The Enhancer of split complex arose prior to the diversification of schizophoran flies and is strongly conserved between Drosophila and stalk-eyed flies (Diopsidae)
1 Sackler Institute for Comparative Genomics, American Museum of Natural History, 79th at Central Park West, New York, NY 10024 USA
2 Department of Energy Joint Genome Institute, 2800 Mitchell Drive, Walnut Creek, CA 94598 USA
3 Physical Biosciences Division, Lawrence Berkeley National Laboratory 1 Cyclotron Rd Berkeley, CA 94729 USA
4 Department of Biology, University of Maryland, College Park, MD 20742 USA
Citation and License
BMC Evolutionary Biology 2011, 11:354 doi:10.1186/1471-2148-11-354Published: 8 December 2011
In Drosophila, the Enhancer of split complex (E(spl)-C) comprises 11 bHLH and Bearded genes that function during Notch signaling to repress proneural identity in the developing peripheral nervous system. Comparison with other insects indicates that the basal state for Diptera is a single bHLH and Bearded homolog and that the expansion of the gene complex occurred in the lineage leading to Drosophila. However, comparative genomic data from other fly species that would elucidate the origin and sequence of gene duplication for the complex is lacking. Therefore, in order to examine the evolutionary history of the complex within Diptera, we reconstructed, using several fosmid clones, the entire E(spl)-complex in the stalk-eyed fly, Teleopsis dalmanni and collected additional homologs of E(spl)-C genes from searches of dipteran EST databases and the Glossina morsitans genome assembly.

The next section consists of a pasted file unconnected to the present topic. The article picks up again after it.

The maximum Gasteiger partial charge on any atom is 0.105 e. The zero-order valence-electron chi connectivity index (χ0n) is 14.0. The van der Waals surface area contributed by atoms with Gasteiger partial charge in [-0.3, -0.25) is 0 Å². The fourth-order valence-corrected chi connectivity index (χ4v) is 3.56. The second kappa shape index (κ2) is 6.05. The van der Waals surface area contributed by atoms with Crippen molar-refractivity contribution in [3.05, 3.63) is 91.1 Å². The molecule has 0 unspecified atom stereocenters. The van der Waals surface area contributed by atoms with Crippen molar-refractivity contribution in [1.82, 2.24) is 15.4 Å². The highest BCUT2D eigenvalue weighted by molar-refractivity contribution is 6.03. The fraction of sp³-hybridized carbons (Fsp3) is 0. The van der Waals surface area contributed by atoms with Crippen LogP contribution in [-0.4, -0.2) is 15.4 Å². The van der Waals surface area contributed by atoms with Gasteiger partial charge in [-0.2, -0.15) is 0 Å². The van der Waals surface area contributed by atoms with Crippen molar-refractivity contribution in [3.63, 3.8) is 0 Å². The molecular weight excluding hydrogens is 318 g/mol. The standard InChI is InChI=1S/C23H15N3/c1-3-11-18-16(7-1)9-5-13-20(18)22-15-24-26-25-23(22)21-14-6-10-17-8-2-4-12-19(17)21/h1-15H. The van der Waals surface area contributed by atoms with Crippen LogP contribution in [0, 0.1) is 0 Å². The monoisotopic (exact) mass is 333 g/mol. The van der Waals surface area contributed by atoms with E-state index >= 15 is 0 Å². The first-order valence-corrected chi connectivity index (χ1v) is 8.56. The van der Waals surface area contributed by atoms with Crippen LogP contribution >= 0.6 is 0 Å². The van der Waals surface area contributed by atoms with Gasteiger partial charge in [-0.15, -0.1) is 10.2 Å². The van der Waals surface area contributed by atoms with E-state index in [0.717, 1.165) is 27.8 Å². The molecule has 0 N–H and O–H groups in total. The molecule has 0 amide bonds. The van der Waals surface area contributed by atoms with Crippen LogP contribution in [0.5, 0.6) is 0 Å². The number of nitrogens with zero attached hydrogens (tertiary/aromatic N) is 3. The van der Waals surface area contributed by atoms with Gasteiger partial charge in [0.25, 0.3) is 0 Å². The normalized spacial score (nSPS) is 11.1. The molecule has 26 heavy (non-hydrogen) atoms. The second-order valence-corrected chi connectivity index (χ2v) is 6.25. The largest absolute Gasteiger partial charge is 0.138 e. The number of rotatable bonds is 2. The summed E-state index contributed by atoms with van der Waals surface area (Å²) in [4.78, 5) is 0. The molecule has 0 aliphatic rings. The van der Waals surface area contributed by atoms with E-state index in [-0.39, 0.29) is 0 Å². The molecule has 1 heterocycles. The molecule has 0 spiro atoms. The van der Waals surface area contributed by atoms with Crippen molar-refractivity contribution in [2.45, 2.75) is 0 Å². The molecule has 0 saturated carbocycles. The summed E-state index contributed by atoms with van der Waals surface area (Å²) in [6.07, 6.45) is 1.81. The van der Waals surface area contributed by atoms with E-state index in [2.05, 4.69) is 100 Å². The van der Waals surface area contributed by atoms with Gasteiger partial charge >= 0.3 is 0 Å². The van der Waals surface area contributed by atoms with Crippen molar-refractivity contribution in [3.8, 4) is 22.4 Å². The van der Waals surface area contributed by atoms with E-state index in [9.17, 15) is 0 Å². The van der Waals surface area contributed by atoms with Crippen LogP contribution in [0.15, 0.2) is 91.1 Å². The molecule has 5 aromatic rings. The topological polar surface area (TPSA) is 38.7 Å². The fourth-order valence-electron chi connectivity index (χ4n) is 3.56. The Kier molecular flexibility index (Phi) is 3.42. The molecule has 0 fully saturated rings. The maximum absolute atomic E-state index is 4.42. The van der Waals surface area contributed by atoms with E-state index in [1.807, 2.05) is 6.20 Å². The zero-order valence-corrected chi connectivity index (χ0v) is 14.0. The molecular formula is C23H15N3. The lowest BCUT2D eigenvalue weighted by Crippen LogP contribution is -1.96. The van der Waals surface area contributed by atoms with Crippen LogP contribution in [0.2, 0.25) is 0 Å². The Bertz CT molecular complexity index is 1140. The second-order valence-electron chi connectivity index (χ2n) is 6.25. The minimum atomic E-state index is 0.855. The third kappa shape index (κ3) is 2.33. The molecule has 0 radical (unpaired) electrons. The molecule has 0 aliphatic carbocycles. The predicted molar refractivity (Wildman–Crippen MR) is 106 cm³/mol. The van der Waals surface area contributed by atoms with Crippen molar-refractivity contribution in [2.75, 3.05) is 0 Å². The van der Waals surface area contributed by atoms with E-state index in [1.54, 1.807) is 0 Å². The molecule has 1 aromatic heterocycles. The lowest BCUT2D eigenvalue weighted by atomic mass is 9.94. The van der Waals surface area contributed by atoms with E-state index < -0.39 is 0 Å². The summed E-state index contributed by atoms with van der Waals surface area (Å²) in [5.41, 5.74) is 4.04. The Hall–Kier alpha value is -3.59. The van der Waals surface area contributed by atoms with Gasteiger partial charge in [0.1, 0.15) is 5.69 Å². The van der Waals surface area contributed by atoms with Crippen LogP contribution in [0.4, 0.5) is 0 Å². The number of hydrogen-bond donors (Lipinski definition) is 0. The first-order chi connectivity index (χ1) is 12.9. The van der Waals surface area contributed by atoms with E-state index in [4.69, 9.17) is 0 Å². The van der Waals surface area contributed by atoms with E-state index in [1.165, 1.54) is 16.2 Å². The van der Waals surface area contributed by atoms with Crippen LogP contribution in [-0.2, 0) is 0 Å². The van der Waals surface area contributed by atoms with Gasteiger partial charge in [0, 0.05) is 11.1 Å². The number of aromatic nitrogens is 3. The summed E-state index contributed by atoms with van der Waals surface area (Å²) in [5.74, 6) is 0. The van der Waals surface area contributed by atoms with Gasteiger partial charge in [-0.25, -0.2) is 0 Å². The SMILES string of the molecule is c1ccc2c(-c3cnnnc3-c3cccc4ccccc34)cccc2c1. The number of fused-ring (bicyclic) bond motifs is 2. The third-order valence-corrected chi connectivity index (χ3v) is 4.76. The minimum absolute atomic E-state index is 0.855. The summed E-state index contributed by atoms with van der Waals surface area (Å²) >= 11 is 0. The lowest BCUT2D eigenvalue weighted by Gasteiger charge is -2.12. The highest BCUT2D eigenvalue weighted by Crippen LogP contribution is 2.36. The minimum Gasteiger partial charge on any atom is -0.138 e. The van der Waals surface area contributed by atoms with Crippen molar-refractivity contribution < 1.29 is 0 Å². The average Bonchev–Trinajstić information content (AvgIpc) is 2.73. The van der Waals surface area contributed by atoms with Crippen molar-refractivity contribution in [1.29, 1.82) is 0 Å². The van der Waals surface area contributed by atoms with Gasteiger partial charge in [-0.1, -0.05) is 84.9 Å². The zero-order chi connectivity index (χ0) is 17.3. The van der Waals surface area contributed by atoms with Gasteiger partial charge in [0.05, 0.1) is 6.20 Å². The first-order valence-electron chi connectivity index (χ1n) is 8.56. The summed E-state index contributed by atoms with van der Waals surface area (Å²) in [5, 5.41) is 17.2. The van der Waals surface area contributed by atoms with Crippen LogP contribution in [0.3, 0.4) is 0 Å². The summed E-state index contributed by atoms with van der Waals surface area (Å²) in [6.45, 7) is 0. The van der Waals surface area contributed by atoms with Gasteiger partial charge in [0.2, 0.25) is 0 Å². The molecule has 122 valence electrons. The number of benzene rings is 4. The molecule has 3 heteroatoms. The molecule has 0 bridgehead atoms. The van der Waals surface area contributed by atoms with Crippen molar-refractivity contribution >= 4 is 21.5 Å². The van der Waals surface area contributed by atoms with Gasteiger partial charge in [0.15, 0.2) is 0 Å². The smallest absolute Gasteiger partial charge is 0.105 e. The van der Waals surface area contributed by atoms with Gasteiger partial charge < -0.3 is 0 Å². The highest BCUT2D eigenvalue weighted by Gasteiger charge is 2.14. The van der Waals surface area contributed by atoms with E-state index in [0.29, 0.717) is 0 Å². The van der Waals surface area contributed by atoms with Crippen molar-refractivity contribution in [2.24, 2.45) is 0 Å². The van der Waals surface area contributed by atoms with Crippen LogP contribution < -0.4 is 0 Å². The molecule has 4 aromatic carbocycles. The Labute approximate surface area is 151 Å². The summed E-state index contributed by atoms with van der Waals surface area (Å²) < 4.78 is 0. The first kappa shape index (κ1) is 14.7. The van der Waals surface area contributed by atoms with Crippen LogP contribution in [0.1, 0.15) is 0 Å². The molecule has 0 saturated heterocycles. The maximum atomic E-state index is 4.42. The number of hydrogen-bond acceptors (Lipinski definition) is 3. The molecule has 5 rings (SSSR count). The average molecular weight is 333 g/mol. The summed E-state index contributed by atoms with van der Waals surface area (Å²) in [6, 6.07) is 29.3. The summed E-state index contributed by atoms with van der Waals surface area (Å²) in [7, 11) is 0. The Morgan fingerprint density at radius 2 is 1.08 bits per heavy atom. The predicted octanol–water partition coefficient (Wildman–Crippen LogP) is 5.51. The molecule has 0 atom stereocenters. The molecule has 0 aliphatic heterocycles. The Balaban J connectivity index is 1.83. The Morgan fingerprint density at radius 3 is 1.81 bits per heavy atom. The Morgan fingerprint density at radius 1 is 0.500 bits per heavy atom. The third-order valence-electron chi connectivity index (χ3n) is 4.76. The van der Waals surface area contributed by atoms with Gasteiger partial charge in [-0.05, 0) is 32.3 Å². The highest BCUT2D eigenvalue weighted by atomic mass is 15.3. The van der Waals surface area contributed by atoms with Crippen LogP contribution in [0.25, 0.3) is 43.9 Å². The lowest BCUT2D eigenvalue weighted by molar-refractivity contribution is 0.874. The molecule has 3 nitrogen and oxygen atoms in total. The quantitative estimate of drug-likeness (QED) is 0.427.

Comparison of the Teleopsis E(spl)-C gene organization with Drosophila indicates complete conservation in gene number and orientation between the species except that T. dalmanni contains a duplicated copy of E(spl)m5 that is not present in Drosophila. Phylogenetic analysis of E(spl)-complex bHLH and Bearded genes for several dipteran species clearly demonstrates that all members of the complex were present prior to the diversification of schizophoran flies. Comparison of upstream regulatory elements and 3' UTR domains between the species also reveals strong conservation for many of the genes and identifies several novel characteristics of E(spl)-C regulatory evolution including the discovery of a previously unidentified, highly conserved SPS+A domain between E(spl)mγ and E(spl)mβ.
Identifying the phylogenetic origin of E(spl)-C genes and their associated regulatory DNA is essential to understanding the functional significance of this well-studied gene complex. Results from this study provide numerous insights into the evolutionary history of the complex and will help refine the focus of studies examining the adaptive consequences of this gene expansion.